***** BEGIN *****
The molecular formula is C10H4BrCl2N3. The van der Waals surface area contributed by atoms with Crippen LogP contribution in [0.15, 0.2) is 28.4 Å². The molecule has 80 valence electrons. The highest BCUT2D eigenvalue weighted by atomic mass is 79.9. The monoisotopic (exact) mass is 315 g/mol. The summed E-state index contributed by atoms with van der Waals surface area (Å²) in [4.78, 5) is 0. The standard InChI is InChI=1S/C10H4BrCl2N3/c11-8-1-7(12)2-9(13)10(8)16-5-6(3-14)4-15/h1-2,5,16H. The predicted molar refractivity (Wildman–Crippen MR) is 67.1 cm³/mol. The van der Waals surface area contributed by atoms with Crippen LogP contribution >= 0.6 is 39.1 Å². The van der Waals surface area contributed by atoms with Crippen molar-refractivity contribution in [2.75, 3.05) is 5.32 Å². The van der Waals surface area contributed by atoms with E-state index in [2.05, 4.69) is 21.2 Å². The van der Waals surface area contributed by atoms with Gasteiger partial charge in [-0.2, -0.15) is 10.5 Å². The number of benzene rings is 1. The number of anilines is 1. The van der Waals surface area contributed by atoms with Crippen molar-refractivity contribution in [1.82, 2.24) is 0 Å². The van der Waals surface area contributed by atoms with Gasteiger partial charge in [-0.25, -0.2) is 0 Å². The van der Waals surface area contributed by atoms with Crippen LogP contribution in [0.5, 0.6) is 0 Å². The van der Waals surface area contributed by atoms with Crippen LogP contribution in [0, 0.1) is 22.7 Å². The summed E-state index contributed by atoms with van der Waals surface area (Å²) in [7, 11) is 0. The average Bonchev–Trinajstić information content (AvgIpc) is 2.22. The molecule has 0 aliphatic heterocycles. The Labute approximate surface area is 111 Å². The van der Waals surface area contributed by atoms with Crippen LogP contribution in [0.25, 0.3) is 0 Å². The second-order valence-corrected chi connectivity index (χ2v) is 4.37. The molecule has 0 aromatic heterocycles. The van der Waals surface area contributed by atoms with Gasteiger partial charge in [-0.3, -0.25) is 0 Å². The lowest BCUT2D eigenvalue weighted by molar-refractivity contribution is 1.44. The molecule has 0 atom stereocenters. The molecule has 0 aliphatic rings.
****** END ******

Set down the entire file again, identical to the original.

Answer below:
The molecular formula is C10H4BrCl2N3. The van der Waals surface area contributed by atoms with Crippen LogP contribution in [0.15, 0.2) is 28.4 Å². The molecule has 80 valence electrons. The highest BCUT2D eigenvalue weighted by atomic mass is 79.9. The monoisotopic (exact) mass is 315 g/mol. The summed E-state index contributed by atoms with van der Waals surface area (Å²) in [4.78, 5) is 0. The standard InChI is InChI=1S/C10H4BrCl2N3/c11-8-1-7(12)2-9(13)10(8)16-5-6(3-14)4-15/h1-2,5,16H. The predicted molar refractivity (Wildman–Crippen MR) is 67.1 cm³/mol. The van der Waals surface area contributed by atoms with Crippen LogP contribution >= 0.6 is 39.1 Å². The van der Waals surface area contributed by atoms with Crippen molar-refractivity contribution in [2.75, 3.05) is 5.32 Å². The van der Waals surface area contributed by atoms with E-state index in [2.05, 4.69) is 21.2 Å². The van der Waals surface area contributed by atoms with Gasteiger partial charge in [-0.2, -0.15) is 10.5 Å². The number of benzene rings is 1. The number of anilines is 1. The van der Waals surface area contributed by atoms with Crippen molar-refractivity contribution in [1.82, 2.24) is 0 Å². The van der Waals surface area contributed by atoms with Gasteiger partial charge in [-0.25, -0.2) is 0 Å². The van der Waals surface area contributed by atoms with Crippen LogP contribution in [0.5, 0.6) is 0 Å². The van der Waals surface area contributed by atoms with Crippen LogP contribution in [0, 0.1) is 22.7 Å². The summed E-state index contributed by atoms with van der Waals surface area (Å²) in [7, 11) is 0. The average Bonchev–Trinajstić information content (AvgIpc) is 2.22. The molecule has 0 aliphatic heterocycles. The Labute approximate surface area is 111 Å². The van der Waals surface area contributed by atoms with Crippen LogP contribution in [0.25, 0.3) is 0 Å². The second-order valence-corrected chi connectivity index (χ2v) is 4.37. The molecule has 0 aromatic heterocycles. The van der Waals surface area contributed by atoms with Gasteiger partial charge in [-0.3, -0.25) is 0 Å². The lowest BCUT2D eigenvalue weighted by molar-refractivity contribution is 1.44. The molecule has 0 atom stereocenters. The molecule has 0 aliphatic rings.